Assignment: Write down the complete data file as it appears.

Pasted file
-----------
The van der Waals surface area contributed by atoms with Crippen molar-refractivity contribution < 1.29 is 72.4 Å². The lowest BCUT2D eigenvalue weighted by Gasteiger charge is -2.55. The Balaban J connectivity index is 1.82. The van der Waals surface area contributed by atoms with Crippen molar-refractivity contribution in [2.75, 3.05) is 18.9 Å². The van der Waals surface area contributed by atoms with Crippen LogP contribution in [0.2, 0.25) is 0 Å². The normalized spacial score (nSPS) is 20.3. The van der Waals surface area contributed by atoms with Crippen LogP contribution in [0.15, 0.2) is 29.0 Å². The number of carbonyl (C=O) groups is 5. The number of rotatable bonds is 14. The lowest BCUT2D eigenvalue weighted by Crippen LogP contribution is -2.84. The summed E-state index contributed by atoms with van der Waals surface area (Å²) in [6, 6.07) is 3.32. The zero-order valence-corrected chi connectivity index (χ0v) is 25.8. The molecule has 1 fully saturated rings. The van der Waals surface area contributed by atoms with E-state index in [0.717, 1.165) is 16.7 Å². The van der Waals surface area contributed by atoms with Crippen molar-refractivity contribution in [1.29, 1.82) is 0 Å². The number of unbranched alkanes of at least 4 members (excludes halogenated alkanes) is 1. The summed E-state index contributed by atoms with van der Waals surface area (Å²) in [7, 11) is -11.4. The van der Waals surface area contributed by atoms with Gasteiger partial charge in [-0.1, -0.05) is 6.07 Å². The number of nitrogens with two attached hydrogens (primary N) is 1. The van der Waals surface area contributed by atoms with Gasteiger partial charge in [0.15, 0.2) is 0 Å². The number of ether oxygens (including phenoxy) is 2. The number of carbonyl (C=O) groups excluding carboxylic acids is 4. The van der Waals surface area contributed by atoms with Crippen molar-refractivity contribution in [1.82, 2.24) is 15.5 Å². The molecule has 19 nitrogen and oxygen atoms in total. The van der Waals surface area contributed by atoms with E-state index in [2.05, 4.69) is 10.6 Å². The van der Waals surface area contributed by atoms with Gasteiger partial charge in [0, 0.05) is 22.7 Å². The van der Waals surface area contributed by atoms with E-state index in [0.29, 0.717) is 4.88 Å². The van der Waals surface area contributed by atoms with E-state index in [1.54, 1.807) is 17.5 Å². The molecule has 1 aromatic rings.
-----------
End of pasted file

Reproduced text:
The van der Waals surface area contributed by atoms with Crippen molar-refractivity contribution < 1.29 is 72.4 Å². The lowest BCUT2D eigenvalue weighted by Gasteiger charge is -2.55. The Balaban J connectivity index is 1.82. The van der Waals surface area contributed by atoms with Crippen molar-refractivity contribution in [2.75, 3.05) is 18.9 Å². The van der Waals surface area contributed by atoms with Crippen LogP contribution in [0.2, 0.25) is 0 Å². The normalized spacial score (nSPS) is 20.3. The van der Waals surface area contributed by atoms with Crippen LogP contribution in [0.15, 0.2) is 29.0 Å². The number of carbonyl (C=O) groups is 5. The number of rotatable bonds is 14. The lowest BCUT2D eigenvalue weighted by Crippen LogP contribution is -2.84. The summed E-state index contributed by atoms with van der Waals surface area (Å²) in [6, 6.07) is 3.32. The zero-order valence-corrected chi connectivity index (χ0v) is 25.8. The molecule has 1 fully saturated rings. The van der Waals surface area contributed by atoms with E-state index in [0.717, 1.165) is 16.7 Å². The van der Waals surface area contributed by atoms with Crippen molar-refractivity contribution in [1.29, 1.82) is 0 Å². The number of unbranched alkanes of at least 4 members (excludes halogenated alkanes) is 1. The summed E-state index contributed by atoms with van der Waals surface area (Å²) in [7, 11) is -11.4. The van der Waals surface area contributed by atoms with Gasteiger partial charge in [-0.1, -0.05) is 6.07 Å². The number of nitrogens with two attached hydrogens (primary N) is 1. The van der Waals surface area contributed by atoms with Gasteiger partial charge in [0.15, 0.2) is 0 Å². The number of ether oxygens (including phenoxy) is 2. The number of carbonyl (C=O) groups excluding carboxylic acids is 4. The van der Waals surface area contributed by atoms with Crippen molar-refractivity contribution in [1.82, 2.24) is 15.5 Å². The molecule has 19 nitrogen and oxygen atoms in total. The van der Waals surface area contributed by atoms with E-state index in [2.05, 4.69) is 10.6 Å². The van der Waals surface area contributed by atoms with Gasteiger partial charge in [0, 0.05) is 22.7 Å². The van der Waals surface area contributed by atoms with E-state index in [0.29, 0.717) is 4.88 Å². The van der Waals surface area contributed by atoms with E-state index in [1.54, 1.807) is 17.5 Å². The molecule has 1 aromatic rings.